VIGO COUNTY, Ind. (WTHI) -- Vigo county courts experienced some delays because of that malware attack on their computers and the inability to perform their duties because of the attack.
There was a jury trial for Jason Cunningham. He's accused of breaking into several homes earlier this year. You might recall him as the man who one homeowner says spoke to their 5-year-old.
It was a long day in the courtroom today for Jason Cunningham's trial. The computer issues didn't make things any easier.
Cunningham is being accused of breaking into several homes in the 1200 block of Poplar St. This all happened in February of this year.
Today in court four different witnesses were brought in front of the jury. 2 were homeowners and 2 were the Terre Haute police officers who responded to the call and eventually arrested Cunningham that day.
When the first officer was on the witness stand he made reference that he has known and worked with Cunningham before. It was then that the defendant's attorney asked for the mistrial.
The Judge, Sarah Mullican, said it was right on the line, but it wasn't enough for a mistrial.
When the second officer was put on the witness stand he made reference that they ran his name at the scene and found at least 3 other arrest warrants. That's when the defendant's attorney asked for another mistrial.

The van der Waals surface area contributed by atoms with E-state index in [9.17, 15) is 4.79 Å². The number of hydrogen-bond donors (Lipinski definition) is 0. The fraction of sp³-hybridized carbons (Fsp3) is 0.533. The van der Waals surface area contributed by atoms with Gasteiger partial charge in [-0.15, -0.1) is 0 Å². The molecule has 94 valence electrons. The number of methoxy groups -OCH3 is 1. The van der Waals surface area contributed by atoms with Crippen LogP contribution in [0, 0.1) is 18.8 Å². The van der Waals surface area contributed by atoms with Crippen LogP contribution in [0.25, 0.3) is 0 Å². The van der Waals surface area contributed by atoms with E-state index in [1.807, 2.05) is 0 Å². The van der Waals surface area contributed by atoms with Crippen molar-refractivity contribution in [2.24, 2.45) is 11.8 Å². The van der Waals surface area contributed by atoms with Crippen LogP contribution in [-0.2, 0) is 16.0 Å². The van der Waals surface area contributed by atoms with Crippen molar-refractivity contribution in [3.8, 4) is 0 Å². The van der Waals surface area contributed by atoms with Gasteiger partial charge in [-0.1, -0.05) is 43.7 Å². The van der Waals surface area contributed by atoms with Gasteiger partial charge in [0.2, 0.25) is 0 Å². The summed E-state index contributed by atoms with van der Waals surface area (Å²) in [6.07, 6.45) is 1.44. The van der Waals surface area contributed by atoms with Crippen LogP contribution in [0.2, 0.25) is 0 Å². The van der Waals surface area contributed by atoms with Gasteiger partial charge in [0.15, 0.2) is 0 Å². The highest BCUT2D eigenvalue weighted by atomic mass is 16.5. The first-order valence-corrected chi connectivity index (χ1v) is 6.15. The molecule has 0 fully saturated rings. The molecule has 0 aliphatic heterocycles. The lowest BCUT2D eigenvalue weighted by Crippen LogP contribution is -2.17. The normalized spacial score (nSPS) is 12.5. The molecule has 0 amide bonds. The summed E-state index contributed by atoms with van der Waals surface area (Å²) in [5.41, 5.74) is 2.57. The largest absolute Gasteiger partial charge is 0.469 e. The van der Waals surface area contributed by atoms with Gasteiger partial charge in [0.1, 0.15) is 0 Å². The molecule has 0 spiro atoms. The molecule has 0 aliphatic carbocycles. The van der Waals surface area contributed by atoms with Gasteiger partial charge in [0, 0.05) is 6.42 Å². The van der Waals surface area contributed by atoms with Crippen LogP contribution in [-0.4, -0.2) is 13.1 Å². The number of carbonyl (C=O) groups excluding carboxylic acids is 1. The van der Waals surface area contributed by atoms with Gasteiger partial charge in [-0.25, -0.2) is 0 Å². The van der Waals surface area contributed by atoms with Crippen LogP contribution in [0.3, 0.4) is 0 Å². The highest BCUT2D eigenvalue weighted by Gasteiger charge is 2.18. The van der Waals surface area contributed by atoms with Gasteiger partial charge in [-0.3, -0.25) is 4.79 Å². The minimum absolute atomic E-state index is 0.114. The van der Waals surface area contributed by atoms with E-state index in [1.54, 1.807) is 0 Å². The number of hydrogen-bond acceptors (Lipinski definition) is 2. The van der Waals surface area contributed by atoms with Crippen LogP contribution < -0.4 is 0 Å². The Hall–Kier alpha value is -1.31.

The judge called for a recess and gave the prosecutors time to research to try and avoid the mistrial.
Eventually, she did grant the mistrial.
Now. Prosecutors say things didn't go as smoothly as they should have in the courtroom.
A big reason for this was that virus that had gotten to county computers. In the past, the prosecutors could have found a computer in the courthouse and done the research themselves.
But, court officials said they had to use their cell phones and call someone from their office to look things up and help them since computers in the courthouse were down.
Vigo County Prosecutor Terry Modesitt said the whole thing is a big headache.
"We all got to work today and found out that none of our computers would work. We were hopeful that something could change that they would get them going, but about 2 o'clock we decided to let everybody go home," Modesitt said. "No one could do anything cause we're paperless now at the courthouse," he said.
"We'll try to find things to do that we can, but like I said we don't have access to any case information since it's all on a computer now. So, it's a big problem," he said.
Modesitt said no one has confirmed what exactly happened and he's not sure when the computers will be fixed.
Meanwhile, for Cunningham, the court will meet again this Thursday to decide on a date for a retrial.